27 April 2023
According to the World Economic Forum, cities not only house 60% of the world’s population but are responsible for over 70% of total emissions, meaning that they are at the heart of the green transition.
Green transition: ESG frameworks for cities need to go beyond visual indicators into tangible urban policy. (Photo by Owlie Productions/Shutterstock)
ESG approaches can guide cities towards a more efficient social and environmental strategy as well as help to reach the 17 United Nations Sustainable Development Goals since they make finding solutions to socio-environmental challenges easier.
But what does ESG mean for cities in a practical sense? And how can its principles be applied?
What is ESG?
ESG stands for environmental, social and governance framework. It refers to a set of standards that revolve around a company or city’s impact on the environment and its transparency around it.
An ESG strategy can be the key to proving that steps are being taken to become more environmentally and socially friendly. This type of framework can provide greater stability for overcoming and addressing today’s socio-environmental challenges.
This is particularly important because, as the latest UN Emissions Gap Report revealed, delays and policy failures mean that members are not on track to meet the Paris Agreement emissions reduction objectives to prevent global temperatures from exceeding 1.5°C.
What does an ESG approach mean for a city?
When a city includes an ESG-based approach, its government will focus on five primary factors:
- Regulations: increased ESG regulation strengthens and speeds up the implementation of companies’ ESG strategies.
- Strategic planning: city governments formulate strategic and overarching master plans for the city, following national objectives and directives.
- Funding and financing: the efficient allocation of financial resources is a key step in an ESG-based approach since it promotes sustainable economic growth and addresses important urban issues.
- Service provision: regional, local and city governments often set the rules for service providers in sectors responsible for emissions.
- Monitoring: city governments have the power to monitor local service delivery, and to make sure that regulatory compliance is present.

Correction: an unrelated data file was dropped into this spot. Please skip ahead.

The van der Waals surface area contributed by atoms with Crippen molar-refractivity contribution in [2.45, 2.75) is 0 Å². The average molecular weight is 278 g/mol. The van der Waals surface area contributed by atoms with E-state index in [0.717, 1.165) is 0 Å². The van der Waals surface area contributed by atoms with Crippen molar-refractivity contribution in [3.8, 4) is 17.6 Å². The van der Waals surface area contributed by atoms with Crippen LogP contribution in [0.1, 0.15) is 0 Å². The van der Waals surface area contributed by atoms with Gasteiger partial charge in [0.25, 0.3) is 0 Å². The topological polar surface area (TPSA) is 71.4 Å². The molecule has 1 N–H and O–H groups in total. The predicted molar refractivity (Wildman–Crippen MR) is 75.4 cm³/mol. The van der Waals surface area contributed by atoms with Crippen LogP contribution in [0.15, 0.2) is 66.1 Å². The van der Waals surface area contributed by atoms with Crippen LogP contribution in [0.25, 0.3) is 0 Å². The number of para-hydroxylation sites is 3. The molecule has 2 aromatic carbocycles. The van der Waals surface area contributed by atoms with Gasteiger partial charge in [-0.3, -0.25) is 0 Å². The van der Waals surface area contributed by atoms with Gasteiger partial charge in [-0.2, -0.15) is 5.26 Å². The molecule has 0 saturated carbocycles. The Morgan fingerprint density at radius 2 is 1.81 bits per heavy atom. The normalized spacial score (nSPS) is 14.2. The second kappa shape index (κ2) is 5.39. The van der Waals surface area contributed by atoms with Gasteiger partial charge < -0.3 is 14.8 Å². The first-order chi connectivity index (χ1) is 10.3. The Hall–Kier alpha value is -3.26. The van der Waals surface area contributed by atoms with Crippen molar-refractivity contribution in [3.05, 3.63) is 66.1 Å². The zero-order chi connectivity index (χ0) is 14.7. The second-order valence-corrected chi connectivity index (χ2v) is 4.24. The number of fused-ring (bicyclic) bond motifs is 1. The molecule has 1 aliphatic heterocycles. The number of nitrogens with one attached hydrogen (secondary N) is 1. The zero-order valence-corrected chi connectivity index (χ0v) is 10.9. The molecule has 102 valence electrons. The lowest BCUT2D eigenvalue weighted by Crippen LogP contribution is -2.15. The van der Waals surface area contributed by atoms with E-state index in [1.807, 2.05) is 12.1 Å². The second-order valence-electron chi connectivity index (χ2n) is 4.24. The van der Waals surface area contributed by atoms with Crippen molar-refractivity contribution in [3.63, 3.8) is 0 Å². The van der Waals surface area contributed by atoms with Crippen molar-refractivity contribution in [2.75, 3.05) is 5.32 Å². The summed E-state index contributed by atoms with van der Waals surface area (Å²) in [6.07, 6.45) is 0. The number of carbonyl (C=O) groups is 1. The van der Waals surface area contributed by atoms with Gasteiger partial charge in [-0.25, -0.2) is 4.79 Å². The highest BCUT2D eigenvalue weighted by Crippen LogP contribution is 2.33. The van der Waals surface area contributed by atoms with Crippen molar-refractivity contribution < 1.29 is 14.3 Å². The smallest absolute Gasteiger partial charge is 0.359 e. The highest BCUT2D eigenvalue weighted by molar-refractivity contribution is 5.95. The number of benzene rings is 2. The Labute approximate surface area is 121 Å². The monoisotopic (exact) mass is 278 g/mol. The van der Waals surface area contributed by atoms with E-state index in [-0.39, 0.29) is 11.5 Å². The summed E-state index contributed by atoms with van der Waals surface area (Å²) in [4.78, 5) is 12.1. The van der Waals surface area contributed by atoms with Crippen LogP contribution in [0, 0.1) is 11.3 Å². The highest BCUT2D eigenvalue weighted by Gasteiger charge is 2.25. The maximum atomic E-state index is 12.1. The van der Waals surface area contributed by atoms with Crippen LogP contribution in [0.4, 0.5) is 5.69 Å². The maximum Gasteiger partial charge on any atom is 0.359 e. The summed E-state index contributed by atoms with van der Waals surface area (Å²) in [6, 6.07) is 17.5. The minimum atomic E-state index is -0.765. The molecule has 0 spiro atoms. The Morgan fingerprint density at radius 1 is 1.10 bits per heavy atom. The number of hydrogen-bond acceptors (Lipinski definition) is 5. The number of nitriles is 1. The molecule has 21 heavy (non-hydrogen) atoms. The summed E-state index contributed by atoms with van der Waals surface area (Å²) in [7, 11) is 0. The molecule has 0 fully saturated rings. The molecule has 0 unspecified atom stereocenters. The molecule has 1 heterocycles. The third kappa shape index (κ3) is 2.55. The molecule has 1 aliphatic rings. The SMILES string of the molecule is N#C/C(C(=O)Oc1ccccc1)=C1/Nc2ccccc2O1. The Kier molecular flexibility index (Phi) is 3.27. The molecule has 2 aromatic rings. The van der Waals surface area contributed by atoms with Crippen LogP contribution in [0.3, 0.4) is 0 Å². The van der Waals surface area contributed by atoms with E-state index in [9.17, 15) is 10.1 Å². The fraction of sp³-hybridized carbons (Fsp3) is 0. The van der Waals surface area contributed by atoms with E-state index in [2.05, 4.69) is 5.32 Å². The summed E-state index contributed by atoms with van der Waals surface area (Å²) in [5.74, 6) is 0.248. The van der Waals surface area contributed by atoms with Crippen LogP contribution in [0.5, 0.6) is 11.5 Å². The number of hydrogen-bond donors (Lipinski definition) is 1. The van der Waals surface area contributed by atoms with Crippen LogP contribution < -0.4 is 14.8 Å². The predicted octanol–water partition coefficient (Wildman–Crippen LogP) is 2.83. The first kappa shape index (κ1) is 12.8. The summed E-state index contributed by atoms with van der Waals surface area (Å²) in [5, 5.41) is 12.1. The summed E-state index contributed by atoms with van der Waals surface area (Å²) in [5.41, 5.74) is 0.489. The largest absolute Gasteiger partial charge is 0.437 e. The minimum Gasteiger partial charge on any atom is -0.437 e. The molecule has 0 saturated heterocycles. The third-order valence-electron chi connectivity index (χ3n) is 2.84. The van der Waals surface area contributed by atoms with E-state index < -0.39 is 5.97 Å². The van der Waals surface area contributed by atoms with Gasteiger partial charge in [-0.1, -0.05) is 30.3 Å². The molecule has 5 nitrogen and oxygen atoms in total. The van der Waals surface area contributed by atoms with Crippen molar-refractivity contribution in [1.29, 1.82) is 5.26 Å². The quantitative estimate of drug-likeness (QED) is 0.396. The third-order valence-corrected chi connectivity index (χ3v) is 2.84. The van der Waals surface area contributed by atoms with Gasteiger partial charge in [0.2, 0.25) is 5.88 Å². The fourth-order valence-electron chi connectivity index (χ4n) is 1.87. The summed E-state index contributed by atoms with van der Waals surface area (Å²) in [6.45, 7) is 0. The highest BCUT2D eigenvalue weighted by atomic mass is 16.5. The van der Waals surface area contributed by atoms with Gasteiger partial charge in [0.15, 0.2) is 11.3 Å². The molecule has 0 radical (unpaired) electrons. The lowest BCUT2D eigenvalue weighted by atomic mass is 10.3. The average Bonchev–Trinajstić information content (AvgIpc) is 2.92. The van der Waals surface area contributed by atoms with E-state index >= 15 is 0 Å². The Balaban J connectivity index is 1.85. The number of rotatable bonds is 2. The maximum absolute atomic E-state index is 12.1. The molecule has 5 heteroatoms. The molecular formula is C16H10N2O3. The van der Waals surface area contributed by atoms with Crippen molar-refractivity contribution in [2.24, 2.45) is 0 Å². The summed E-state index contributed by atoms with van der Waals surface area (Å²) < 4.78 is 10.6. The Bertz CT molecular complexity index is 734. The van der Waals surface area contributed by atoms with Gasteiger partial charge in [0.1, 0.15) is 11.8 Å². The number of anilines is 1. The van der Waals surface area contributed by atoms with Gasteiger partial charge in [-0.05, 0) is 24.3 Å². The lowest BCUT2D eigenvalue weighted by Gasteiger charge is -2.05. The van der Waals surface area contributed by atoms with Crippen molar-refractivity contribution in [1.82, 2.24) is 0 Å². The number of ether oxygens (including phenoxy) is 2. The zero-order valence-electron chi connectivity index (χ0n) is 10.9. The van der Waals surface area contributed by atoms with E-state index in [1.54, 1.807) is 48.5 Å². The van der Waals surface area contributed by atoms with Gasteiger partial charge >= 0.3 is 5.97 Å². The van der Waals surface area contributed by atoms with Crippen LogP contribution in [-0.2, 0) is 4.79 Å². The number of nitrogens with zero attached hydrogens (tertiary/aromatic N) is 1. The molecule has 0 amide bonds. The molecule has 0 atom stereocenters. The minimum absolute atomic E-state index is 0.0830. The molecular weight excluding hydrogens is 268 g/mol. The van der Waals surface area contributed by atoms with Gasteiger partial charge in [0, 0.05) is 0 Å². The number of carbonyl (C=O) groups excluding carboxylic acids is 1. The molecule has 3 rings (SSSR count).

Which cities are adopting ESG strategies?
Here are a few examples of cities that have adopted ESG-friendly approaches.
One of the main focal points for Dubai is service provision to help the city achieve net-zero targets in a timely manner.
Indeed, the Dubai Electricity and Water Authority (DEWA) announced the EV Green Charger initiative. This entails new charging solutions around the Emirate to not only augment the number of electric vehicles (EVs) in the city but also to procure EVs for the authorities.
By the end of 2022, the number of green chargers reached 350, with over 620 charging points across Dubai. In addition, the number of EVs went up to 15,100, while there now are around 13,500 hybrid vehicles. So far, 91% of this project has been completed, which is on track with the Dubai Carbon Abatement Strategy.
The Norwegian capital aims to reduce emissions by 95% by 2030, in comparison with 1990 levels. Today, it produces the cleanest and most renewable energy in Europe partly thanks to its investment in hydroelectricity.
When it comes to infrastructure, Oslo also had the first zero-emissions construction site in the world, which only used electric machinery. In addition, electric cars are entitled to cheaper parking in the city and there are various low-emissions zones that can only be accessed for free with hybrid or electric vehicles.
These new regulations, called Local Law 97, mostly cover large buildings like skyscrapers and their energy efficiency.
This law focuses on making New York City reach net zero by 2050. Buildings are responsible for about two-thirds of greenhouse gas emissions in the Big Apple, and this is one of the most ambitious plans for reducing emissions in the whole nation.
Under this plan, the majority of buildings over 25,000 square feet will have to undergo energy efficiency renovations and reduce their emissions by 2024, with tighter objectives in 2030. As a consequence, the emissions produced by the city’s largest buildings should be reduced by 40% by 2030 and 80% by 2050.